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Is It Safe for You to Come Out of the Closet?

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When to Come Out

Only you can decide when you're ready to come out. No one else can tell you when the right time is. It is a choice that requires a lot of confidence and self-esteem because it may change how certain people regard you. It can give rise to both positive and negative responses or interactions with others.

One important thing to consider is that you can come out at any age. Coming out has no age restriction, and the LGBT+ community accepts all who identify with us. We even accept those who don't!

When Should I Come Out?

This answer depends on many things, including your home life, the friends you have, and where you live.

The most important thing to consider is your safety. If you are already having a hard time at home, coming out might worsen your living conditions. If you know your parents are blatantly homophobic or transphobic, coming out to them might not be the best option—at least at this moment in time. If your parents are radicals when it comes to religion or extremely right-wing, it's okay to wait.

This doesn't just have to do with your home situation. Consider also what the environment is like at your school and your community. Some places have a higher hate crime rate.

Notice how all of these considerations start with 'if' because they're all hypothetical. Coming out is your choice. It's always okay—but is it safe? See statistics below.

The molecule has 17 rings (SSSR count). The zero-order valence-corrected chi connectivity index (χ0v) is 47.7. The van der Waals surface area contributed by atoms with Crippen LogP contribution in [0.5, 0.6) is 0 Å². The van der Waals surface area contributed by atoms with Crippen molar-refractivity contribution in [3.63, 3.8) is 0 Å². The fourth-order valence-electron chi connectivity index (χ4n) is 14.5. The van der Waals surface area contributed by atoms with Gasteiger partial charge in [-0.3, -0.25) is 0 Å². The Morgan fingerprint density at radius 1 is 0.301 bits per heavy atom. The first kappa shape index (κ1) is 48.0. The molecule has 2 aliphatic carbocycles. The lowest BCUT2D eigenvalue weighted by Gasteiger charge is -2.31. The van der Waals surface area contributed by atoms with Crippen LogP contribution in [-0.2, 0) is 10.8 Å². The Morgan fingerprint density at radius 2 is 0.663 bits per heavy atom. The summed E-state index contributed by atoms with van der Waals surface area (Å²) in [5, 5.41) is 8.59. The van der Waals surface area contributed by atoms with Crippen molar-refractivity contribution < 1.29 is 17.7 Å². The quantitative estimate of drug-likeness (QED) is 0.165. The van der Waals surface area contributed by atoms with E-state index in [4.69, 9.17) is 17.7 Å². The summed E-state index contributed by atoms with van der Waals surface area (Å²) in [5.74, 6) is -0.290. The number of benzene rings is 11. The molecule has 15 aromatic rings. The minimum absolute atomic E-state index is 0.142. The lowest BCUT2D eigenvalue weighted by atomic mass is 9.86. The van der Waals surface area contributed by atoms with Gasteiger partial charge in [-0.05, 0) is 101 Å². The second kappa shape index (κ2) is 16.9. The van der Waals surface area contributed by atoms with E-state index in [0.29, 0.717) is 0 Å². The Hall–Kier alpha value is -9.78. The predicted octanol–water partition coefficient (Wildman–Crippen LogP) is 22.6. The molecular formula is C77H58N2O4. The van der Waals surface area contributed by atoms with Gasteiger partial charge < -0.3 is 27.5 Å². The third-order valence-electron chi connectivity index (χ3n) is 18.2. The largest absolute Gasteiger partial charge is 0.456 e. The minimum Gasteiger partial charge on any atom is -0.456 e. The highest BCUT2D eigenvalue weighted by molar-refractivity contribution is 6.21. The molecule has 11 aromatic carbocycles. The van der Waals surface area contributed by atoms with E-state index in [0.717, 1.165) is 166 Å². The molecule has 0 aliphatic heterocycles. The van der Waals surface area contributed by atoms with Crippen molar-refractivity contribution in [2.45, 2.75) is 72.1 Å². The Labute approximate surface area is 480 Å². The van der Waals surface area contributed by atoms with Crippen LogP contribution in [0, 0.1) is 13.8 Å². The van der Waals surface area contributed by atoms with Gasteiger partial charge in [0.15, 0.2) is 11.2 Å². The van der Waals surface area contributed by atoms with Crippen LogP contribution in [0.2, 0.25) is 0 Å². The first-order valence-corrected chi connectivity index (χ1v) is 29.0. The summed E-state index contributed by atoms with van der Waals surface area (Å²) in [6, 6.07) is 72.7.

"Race, gender, religion, sexuality, we are all people and that's it. We're all people. We're all equal."

— Connor Franta, American YouTuber, author, and artist

Hate crime statistics (2015)

Hate crime statistics (2015)

How Many LGBT+ Hate Crime Victims?

The graphic above shows that 17.7 percent of hate crimes in 2015 were based on sexual orientation. That percentage might not seem very big, but think about what that means. Out of 7,121 victims, 1,260 were from the LGBT+ community. That's about 3.5 hate crimes per day!

It's Okay to Be Afraid

It's okay to not want to be another one of those horrifying statistics, so here are a few things you can do to prevent that:

  • If you know that your town happens to fall on the more dangerous side of things, avoid traveling alone. This will reduce your chances of having a dangerous encounter.
  • Try to avoid those who make you feel uneasy. Trust that gut feeling, most of the time, it happens to be right.
  • To expand on the second bulletin, the buddy system is another thing to look into.
  • Support groups!
  • Reach out to loved ones that you can trust about your concerns and if you happen to be feeling unsafe.

A Queer Conclusion

Remember, safety should come first when making the decision to come out. On the other hand, it is understandable if you cannot stand being closeted. Remember how to stay safe, and have a gay time.

This content is accurate and true to the best of the author’s knowledge and is not meant to substitute for formal and individualized advice from a qualified professional.